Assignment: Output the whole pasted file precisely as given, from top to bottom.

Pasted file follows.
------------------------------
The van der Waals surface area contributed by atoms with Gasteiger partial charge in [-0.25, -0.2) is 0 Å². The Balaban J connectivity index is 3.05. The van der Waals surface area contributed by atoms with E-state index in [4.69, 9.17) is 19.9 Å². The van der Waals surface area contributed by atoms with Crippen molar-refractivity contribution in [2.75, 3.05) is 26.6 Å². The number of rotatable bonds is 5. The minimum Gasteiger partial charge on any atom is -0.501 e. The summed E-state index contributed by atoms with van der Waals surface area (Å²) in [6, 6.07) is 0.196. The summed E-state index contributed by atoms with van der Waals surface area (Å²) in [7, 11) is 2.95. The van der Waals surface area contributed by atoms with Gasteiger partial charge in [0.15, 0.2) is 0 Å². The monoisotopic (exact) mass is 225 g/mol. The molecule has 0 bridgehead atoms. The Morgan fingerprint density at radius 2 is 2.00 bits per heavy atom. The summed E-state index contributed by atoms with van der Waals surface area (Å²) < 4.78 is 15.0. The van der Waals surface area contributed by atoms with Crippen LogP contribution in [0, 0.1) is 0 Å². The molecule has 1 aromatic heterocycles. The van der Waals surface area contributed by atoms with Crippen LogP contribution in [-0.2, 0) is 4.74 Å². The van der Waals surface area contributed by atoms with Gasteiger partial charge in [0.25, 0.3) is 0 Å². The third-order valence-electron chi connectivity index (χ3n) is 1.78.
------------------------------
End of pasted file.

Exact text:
The van der Waals surface area contributed by atoms with Gasteiger partial charge in [-0.25, -0.2) is 0 Å². The Balaban J connectivity index is 3.05. The van der Waals surface area contributed by atoms with E-state index in [4.69, 9.17) is 19.9 Å². The van der Waals surface area contributed by atoms with Crippen molar-refractivity contribution in [2.75, 3.05) is 26.6 Å². The number of rotatable bonds is 5. The minimum Gasteiger partial charge on any atom is -0.501 e. The summed E-state index contributed by atoms with van der Waals surface area (Å²) in [6, 6.07) is 0.196. The summed E-state index contributed by atoms with van der Waals surface area (Å²) in [7, 11) is 2.95. The van der Waals surface area contributed by atoms with Gasteiger partial charge in [0.15, 0.2) is 0 Å². The monoisotopic (exact) mass is 225 g/mol. The molecule has 0 bridgehead atoms. The Morgan fingerprint density at radius 2 is 2.00 bits per heavy atom. The summed E-state index contributed by atoms with van der Waals surface area (Å²) < 4.78 is 15.0. The van der Waals surface area contributed by atoms with Crippen LogP contribution in [0, 0.1) is 0 Å². The molecule has 1 aromatic heterocycles. The van der Waals surface area contributed by atoms with Crippen LogP contribution in [-0.2, 0) is 4.74 Å². The van der Waals surface area contributed by atoms with Gasteiger partial charge in [0.25, 0.3) is 0 Å². The third-order valence-electron chi connectivity index (χ3n) is 1.78.